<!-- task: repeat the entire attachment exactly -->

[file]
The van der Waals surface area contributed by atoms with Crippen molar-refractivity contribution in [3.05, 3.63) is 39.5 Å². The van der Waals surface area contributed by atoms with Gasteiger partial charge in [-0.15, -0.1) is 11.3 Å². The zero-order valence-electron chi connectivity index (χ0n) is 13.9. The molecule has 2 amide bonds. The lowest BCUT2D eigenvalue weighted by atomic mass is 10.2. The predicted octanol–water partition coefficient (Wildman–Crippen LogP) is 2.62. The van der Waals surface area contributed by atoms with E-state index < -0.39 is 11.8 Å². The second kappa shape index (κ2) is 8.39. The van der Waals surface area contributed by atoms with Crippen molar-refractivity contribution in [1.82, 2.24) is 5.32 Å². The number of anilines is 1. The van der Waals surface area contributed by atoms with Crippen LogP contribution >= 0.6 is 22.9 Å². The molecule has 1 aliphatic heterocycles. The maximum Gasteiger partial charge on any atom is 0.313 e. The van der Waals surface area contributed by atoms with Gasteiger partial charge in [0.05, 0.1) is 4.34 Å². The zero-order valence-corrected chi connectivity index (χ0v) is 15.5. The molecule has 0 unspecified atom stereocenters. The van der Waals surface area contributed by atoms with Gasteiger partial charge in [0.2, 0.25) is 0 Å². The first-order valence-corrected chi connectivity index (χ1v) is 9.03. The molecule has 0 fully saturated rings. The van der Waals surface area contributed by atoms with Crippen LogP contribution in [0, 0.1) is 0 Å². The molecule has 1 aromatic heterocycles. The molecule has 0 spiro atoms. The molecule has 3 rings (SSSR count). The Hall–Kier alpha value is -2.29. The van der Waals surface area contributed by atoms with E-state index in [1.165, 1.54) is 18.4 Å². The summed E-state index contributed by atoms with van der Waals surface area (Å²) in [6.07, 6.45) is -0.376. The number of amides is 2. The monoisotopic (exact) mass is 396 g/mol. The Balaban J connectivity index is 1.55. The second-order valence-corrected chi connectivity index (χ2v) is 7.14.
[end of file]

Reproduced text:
The van der Waals surface area contributed by atoms with Crippen molar-refractivity contribution in [3.05, 3.63) is 39.5 Å². The van der Waals surface area contributed by atoms with Gasteiger partial charge in [-0.15, -0.1) is 11.3 Å². The zero-order valence-electron chi connectivity index (χ0n) is 13.9. The molecule has 2 amide bonds. The lowest BCUT2D eigenvalue weighted by atomic mass is 10.2. The predicted octanol–water partition coefficient (Wildman–Crippen LogP) is 2.62. The van der Waals surface area contributed by atoms with E-state index < -0.39 is 11.8 Å². The second kappa shape index (κ2) is 8.39. The van der Waals surface area contributed by atoms with Crippen molar-refractivity contribution in [1.82, 2.24) is 5.32 Å². The number of anilines is 1. The van der Waals surface area contributed by atoms with Crippen LogP contribution >= 0.6 is 22.9 Å². The molecule has 1 aliphatic heterocycles. The maximum Gasteiger partial charge on any atom is 0.313 e. The van der Waals surface area contributed by atoms with Gasteiger partial charge in [0.05, 0.1) is 4.34 Å². The zero-order valence-corrected chi connectivity index (χ0v) is 15.5. The molecule has 0 unspecified atom stereocenters. The van der Waals surface area contributed by atoms with Gasteiger partial charge in [0.2, 0.25) is 0 Å². The first-order valence-corrected chi connectivity index (χ1v) is 9.03. The molecule has 0 fully saturated rings. The van der Waals surface area contributed by atoms with Crippen LogP contribution in [0, 0.1) is 0 Å². The molecule has 1 aromatic heterocycles. The molecule has 0 spiro atoms. The molecule has 3 rings (SSSR count). The Hall–Kier alpha value is -2.29. The van der Waals surface area contributed by atoms with E-state index in [1.165, 1.54) is 18.4 Å². The summed E-state index contributed by atoms with van der Waals surface area (Å²) in [6.07, 6.45) is -0.376. The number of amides is 2. The monoisotopic (exact) mass is 396 g/mol. The Balaban J connectivity index is 1.55. The second-order valence-corrected chi connectivity index (χ2v) is 7.14.